Who is Lester Lacy? As a prisoner of the Japanese during WWII, Mr. Lacy kept a small journal where he wrote his war experiences.

Lester Lacy, of Bland, Missouri, entered the service as a member of the Army Air Corps on 15 December 1939, and was eventually assigned to the 27th Material Squadron, Nichols Field, Rizal, Philippines Islands, just south of Manila. During the war, the 20th Air Base Group, as well as Troop F of the US Army’s 26th Cavalry Regiment, were also stationed at Nichols. It was here that Lacy found himself when the Japanese attacked the Philippines on 8 December 1941. According to a document in the collection, Lacy made the infamous Bataan Death March, and was held in Camp O’Donnell until 6 July 1942, before being moved to Cabanatuan, where he was held until 12 December 1943. A letter in the collection from Dr. J.H. Bahrenburg, dated 8 April 1947, apparently in response to an inquiry by Lacy regarding his bouts with malaria, discusses a bit of life in the camp from a doctor’s point of view, and contains the passage “We still serve no rice in our house.”

Credit: White Sands Missile Range Museum

By 22 August 1944, Lacy had been shipped to Japan, to Camp 10-D outside Tokyo. He would remain there until 4 June 1945 before being sent to Camp 10-B in Ashio, Japan. It was in Ashio where Lacy and those imprisoned with him saw the war come to an end.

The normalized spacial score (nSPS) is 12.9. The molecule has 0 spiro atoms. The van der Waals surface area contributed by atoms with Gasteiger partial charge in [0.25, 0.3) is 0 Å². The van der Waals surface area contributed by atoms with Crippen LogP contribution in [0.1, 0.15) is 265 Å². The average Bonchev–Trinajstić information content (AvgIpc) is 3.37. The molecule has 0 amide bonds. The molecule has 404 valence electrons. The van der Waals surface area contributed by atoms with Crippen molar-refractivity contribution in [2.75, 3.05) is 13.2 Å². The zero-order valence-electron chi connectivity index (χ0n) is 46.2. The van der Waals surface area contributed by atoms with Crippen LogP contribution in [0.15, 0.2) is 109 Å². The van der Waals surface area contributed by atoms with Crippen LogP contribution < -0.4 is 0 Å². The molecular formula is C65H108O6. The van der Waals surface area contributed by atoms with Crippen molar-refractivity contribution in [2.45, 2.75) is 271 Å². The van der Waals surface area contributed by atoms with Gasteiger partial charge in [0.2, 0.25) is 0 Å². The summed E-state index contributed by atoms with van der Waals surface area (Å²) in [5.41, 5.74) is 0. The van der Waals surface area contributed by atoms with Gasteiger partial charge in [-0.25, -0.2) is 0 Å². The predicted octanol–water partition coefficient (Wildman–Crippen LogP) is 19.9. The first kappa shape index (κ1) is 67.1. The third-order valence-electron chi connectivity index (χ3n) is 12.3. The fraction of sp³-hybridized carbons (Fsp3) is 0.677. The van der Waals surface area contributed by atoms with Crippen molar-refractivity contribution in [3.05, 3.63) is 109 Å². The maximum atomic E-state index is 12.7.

What makes the journal so remarkable, other than the fact that it exists, is that most of the entries he wrote were in verse. Poems such as “The Philippines — As a Recruit Sees It,” “My Time in Hell,” and “The Man From Bataan” provide great insight to the everyday existence of life on Bataan prior to capture, as well as the sense of frustration which became increasingly apparent as the men began to realize that there was simply no help coming. Altogether the journal contains eleven poems, a detailed listing of personnel in Lacy’s unit and whether they were killed or imprisoned and sent back to Japan, and addresses of 30 men he was imprisoned with, including one John Hardy, and a J. Baker, both from England. The last entry in the journal is poignant and different than the others because of it’s simplicity; it reads; “All work, for us prisoners finished today, Aug. 15, 1945, 12:20 noon. I had just knocked off for rice, when everyone was sent to the shack we called the Rest House. We all wondered what the dope was, some seemed to think the war was over, some thought someone had got caught doing a good deed. But today is the 17th and all the rest are almost certain the war is over. We all hope. At last we know it’s over. Uncle is here 3 1/2 years of Living Hell is over.

Upon his return to the US and convalescence, Lacy married Ms. Alice McKinnon, who had served during the war in the Women’s Army Auxiliary Corps (WAAC). By 1950, he found himself in uniform again, and had a distinguished career in the US Air Force, serving in Thule, Greenland, Incirlik, Turkey, and eventually Bien Hoa, Republic of Vietnam during the late 1960’s. In 1971, he retired from the Air Force as a Senior Master Sergeant, and passed away in 1977, with burial at Ft. Bliss National Cemetery. Alice passed away in El Paso in 2008.

Here are two of the verses Mr. Lacy wrote:

“The Man From Bataan”

Credit: White Sands Missile Range Museum


Credit: White Sands Missile Range Museum

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Full credit: White Sands Missile Range Museum